Scientists at the University of Illinois using co-products from the ethanol and human food industries are helping shed light on ways processing high-fiber animal feed ingredients can enhance pigs’ utilization of the nutrients and energy they contain. The co-products from these industries typically contain more fiber than the standard corn-soybean meal diet.
“It is possible that the benefits of extrusion and pelleting are greater in high-fiber diets than in low-fiber diets. We set out to test that hypothesis, said Hans H. Stein, professor of animal sciences at Illinois.”
Stein and his team tested effects of extrusion, pelleting, or extrusion and pelleting: using a low-fiber diet based on corn and soybean meal; a medium-fiber diet containing corn, soybean meal, and 25% distillers dried grains with solubles (DDGS); and a high-fiber diet containing corn, soybean meal, 25% DDGS, and 20% soybean hulls.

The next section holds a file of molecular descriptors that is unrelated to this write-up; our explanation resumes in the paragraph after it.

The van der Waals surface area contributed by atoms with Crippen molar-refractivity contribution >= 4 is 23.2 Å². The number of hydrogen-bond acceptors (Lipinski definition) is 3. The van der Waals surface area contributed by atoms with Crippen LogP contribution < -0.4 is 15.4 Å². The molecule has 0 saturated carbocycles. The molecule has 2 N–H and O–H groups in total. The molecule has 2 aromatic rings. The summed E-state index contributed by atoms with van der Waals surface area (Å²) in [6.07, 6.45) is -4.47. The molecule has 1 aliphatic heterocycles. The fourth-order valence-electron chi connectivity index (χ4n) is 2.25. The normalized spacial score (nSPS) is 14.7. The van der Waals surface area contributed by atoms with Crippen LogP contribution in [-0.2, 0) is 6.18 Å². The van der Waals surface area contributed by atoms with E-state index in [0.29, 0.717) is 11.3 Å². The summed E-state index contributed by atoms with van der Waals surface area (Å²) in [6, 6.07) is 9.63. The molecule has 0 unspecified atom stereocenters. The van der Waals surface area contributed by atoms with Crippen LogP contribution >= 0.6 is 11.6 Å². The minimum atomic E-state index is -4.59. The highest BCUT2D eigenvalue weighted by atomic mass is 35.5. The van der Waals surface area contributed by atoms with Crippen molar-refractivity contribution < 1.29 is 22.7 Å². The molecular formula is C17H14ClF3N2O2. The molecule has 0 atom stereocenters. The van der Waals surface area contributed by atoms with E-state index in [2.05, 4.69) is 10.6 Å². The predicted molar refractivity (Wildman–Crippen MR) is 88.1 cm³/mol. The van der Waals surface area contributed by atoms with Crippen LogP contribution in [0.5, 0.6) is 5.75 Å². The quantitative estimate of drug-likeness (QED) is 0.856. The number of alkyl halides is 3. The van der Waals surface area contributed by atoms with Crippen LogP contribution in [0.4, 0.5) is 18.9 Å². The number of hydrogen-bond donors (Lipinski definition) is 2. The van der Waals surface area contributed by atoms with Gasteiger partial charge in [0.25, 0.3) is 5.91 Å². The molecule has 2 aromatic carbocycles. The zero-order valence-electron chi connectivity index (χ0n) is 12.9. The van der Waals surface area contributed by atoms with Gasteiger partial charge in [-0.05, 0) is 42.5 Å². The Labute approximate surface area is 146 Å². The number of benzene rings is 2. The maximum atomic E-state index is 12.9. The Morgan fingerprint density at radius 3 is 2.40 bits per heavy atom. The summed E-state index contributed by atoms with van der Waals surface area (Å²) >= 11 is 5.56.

Each diet was divided into four batches. One batch was fed in meal form, one was pelleted at 85 degrees C, one was extruded at 115 degrees C, and the fourth was extruded at 115 degrees C and then pelleted at 85 degrees C.… Continue reading